In 1996, Jason Dunn became the drummer for the hardcore band No Innocent Victim (NIV) and began touring the U.S. Having a business mind at an early age, Jason started seeing opportunities to help distribute talented hardcore, punk, and metal bands while on tour. That’s when he began Facedown Distribution. While on tour, next to NIV’s merch, he sold tapes, CDs, and vinyl from bands all over the country. He also collected names and addresses on paper to build his mailing list. When he wasn’t on tour, he was bagging groceries at his local market, finishing high school, and mailing out photocopied paper catalogs promoting bands from his parent’s backyard shed.
Inspired by the efforts of the labels he was distributing like Boot to Head Records, Sofa Records, and SA Mob, Jason scrounged up some of his grocery store earnings and released his first Facedown Records album as a 7″ vinyl record, which included three songs from his band No Innocent Victim, who were from California, and three songs from an East Coast band called Phanatik. His second release was a split 7″ record of a west coast band (Positive Youth) and an east coast band (Persevere). Before the internet, bands relied heavily on word-of-mouth promotion to get their name outside their hometown. These East meets West type splits were one small way to help bands get some recognition on the opposite side of the country.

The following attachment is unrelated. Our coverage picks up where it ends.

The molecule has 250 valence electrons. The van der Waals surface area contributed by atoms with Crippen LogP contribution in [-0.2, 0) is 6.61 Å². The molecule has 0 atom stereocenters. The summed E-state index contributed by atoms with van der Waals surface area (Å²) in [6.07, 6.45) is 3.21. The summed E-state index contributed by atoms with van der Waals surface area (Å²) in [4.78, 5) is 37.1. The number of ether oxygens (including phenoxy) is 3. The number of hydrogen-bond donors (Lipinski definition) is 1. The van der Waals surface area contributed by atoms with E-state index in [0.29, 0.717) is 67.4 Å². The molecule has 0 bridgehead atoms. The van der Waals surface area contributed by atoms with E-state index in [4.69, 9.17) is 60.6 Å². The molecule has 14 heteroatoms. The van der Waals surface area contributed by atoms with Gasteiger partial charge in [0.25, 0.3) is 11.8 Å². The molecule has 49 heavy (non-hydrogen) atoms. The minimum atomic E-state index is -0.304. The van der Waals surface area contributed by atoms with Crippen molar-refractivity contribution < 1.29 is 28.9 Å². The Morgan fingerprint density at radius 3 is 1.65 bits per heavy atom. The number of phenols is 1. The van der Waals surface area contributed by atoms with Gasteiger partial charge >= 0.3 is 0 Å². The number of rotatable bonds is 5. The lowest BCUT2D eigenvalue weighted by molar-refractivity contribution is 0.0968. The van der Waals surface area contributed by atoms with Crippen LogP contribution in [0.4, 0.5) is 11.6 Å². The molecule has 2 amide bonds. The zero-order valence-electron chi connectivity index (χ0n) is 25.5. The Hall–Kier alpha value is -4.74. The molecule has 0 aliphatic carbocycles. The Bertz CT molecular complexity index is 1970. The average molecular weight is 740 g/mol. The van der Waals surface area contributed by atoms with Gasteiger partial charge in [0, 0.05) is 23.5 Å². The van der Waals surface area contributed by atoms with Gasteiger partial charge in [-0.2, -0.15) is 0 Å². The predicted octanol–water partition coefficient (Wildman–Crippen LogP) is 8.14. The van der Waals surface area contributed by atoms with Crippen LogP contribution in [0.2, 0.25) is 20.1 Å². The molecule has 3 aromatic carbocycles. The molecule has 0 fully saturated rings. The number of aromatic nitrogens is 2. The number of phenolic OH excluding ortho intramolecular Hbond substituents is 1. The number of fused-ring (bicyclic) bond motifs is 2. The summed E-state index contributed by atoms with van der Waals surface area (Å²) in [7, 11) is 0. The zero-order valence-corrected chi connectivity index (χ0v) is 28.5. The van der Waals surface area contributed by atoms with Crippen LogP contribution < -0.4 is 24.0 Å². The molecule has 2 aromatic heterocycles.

No Innocent Victim often played in Arizona and became good friends with a band called Overcome, who had released two albums on Tooth and Nail Records but were no longer under contract. 18-year-old Jason Dunn pitched the idea of Facedown releasing Overcome’s next release. To his surprise, Jason Stinson (lead singer of Overcome) responded, “Yes!”
Overcome “The Life Of Death” CDep was released in May 1998. Two months later, with no store distribution and only mail orders packed up in the leaky backyard shed, Jason witnessed over 1,000 people singing along to those Overcome songs at the Cornerstone music festival in Illinois!
Facedown released Overcome’s “self-titled” 7″ later that year and a full-length album for them titled “Immortal Until Their Work Is Done” the following year.
“Overcome gave Facedown the kick start it needed,” Jason explains. “I always say that I don’t think Facedown Records would be around today without Overcome. They were the label’s cornerstone in its early years, and teaming up with them instantly put our name out there for hardcore fans worldwide, both Christian and non.”
Because of the momentum from those Overcome albums, Facedown was able to go full speed ahead, releasing fourteen albums in the next two years. Two of those releases, also pivotal in the label’s growth, were from a band called Figure Four. “When I first heard Figure Four’s demo tape in 1998, I wasn’t impressed because the 16-year-old singer Andrew Neufeld hadn’t reached puberty yet, but then I saw them live a year later and was blown away!” Jason reminisces.
Later, in 2003, Facedown released Comeback Kid, which was started by Andrew.